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Brain fun for curious people.






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New NASA Science Head, Climate and Fungus, Whiskey Fungus, Animal Testing Alternatives. March 24, 2023, Part 2

Can Medicine Move To Animal-Free Testing? Before a new drug can begin clinical trials in humans, it gets tested on animals. But things are changing. Late last year, Congress passed the FDA Modernization Act 2.0, which cleared the way for new drugs to skip animal testing. Can we expect to phase out animal testing altogether? Is it safe? And what technologies might make that possible? Guest host Flora Lichtman talks with Dr. Thomas Hartung, director of the Johns Hopkins Center for...


March Mammal Madness, Underwater Volcano, Listening to Space. March 24th, 2023, Part 1

The Latest IPCC Report Is Full Of Warnings—And Hope It’s that time of year: another IPCC report has hit the presses. These reports from the Intergovernmental Panel on Climate Change are like a check up—to let us know how we’re doing on the climate front and what Earth’s future is projected to look like. And to no one’s surprise, this year’s report is full of warnings. But also, it has a lot of room for hope. Maggie Koerth, senior science writer at FiveThirtyEight, joins guest host Charles...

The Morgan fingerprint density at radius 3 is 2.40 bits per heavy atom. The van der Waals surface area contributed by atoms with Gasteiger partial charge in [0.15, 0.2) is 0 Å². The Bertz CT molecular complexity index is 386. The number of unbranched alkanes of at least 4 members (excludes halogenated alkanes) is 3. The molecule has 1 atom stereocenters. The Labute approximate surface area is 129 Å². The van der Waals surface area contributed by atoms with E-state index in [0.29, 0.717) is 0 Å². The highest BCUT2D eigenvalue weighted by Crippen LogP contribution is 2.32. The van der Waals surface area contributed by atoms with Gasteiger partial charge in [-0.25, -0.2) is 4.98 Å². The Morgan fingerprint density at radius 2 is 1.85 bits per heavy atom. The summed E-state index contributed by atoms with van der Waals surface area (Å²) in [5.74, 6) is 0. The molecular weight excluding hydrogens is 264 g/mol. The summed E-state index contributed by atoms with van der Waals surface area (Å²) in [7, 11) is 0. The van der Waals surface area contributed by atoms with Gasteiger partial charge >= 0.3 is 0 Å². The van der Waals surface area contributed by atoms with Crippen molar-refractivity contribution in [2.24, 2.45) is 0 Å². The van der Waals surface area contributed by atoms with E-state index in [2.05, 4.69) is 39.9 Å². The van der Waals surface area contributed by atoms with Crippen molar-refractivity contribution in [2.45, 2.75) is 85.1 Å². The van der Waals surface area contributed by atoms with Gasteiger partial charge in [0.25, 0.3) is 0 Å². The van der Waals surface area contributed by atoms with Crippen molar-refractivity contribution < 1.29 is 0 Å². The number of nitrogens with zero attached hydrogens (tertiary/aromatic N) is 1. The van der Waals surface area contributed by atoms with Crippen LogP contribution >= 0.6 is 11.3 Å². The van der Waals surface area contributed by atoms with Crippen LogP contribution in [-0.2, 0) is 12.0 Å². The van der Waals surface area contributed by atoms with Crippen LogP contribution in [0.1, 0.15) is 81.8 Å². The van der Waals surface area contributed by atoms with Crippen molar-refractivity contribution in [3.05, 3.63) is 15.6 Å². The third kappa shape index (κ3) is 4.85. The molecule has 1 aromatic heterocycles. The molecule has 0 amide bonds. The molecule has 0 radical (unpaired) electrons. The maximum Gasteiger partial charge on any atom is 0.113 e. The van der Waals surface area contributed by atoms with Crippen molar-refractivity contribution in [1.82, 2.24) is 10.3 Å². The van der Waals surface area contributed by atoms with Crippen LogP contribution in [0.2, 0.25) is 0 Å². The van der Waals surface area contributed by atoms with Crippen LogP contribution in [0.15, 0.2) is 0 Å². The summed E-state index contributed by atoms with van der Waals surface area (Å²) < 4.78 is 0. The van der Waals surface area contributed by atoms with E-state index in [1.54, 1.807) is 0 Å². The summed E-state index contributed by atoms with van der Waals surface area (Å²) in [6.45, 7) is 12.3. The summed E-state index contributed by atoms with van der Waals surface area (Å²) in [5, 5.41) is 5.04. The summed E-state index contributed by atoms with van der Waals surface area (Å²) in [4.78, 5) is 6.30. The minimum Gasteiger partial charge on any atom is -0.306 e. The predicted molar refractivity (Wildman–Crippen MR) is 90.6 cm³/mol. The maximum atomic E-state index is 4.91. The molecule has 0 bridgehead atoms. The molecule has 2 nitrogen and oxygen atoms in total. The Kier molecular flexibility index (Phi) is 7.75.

Smart Toilet, Soft Robotics, Naked Mole Rats. March 17, 2023, Part 2

Stop Flushing Your Health Data Down The Toilet You could be flushing important information about your health right down the toilet—quite literally. Pee and poop can tell you a lot about your health, so what if your waste…didn’t go to waste? What if, instead, it could tell you more about your health? Like number one, it can catch a condition like diabetes early. Or number two, check out what’s going on in your gut microbiome. That’s the goal of the smart toilet—a device that gets all up in...


Drugs Designed By AI, The Phosphorus Paradox, Regulating PFAS Chemicals. March 17, 2023, Part 1

At Long Last, More Regulations For Forever Chemicals This week, the EPA proposed the first national standards for drinking water that would set limits on the amount of PFAS (per- and polyfluoroalkyl substances) chemicals that would be allowed in water systems. There are thousands of different PFAS chemicals, which are often used industrially for properties such as heat, water and stain resistance—from fire-fighting foams to coatings on clothing and paper plates. They have come to be known...


Tips And Tricks To Grow Your Garden In A Changing Climate. March 10, 2023, Part 2

Tips And Tricks To Grow Your Garden In A Changing Climate For many of us, spring is right around the corner—or already here—which means it’s time to start thinking about what is going into your garden this year. But largely thanks to climate change, our seasons are getting wonkier every year. Gardens are feeling the heat as climate change affects the timing of the seasons, temperature extremes, the amount of rainfall, the intensity of droughts, and more. So it’s more important than ever to...


A New Controversial Black Hole Theory, Saving The Great Salt Lake. March 10, 2023, Part 1

Despite Superconductor Breakthrough, Some Scientists Remain Skeptical This week, researchers unveiled a new superconductor which they say works at room temperature. Scientists have been working on identifying new superconductors for decades—materials that can transmit electricity without friction-like resistance. However, previously discovered superconductors only work at super cold temperatures, and under incredibly high pressures. The newly discovered superconductor, lutetium, could be...


Science At The Oscars, Finding Shackleton’s “Endurance” Ship. March 3, 2023, Part 1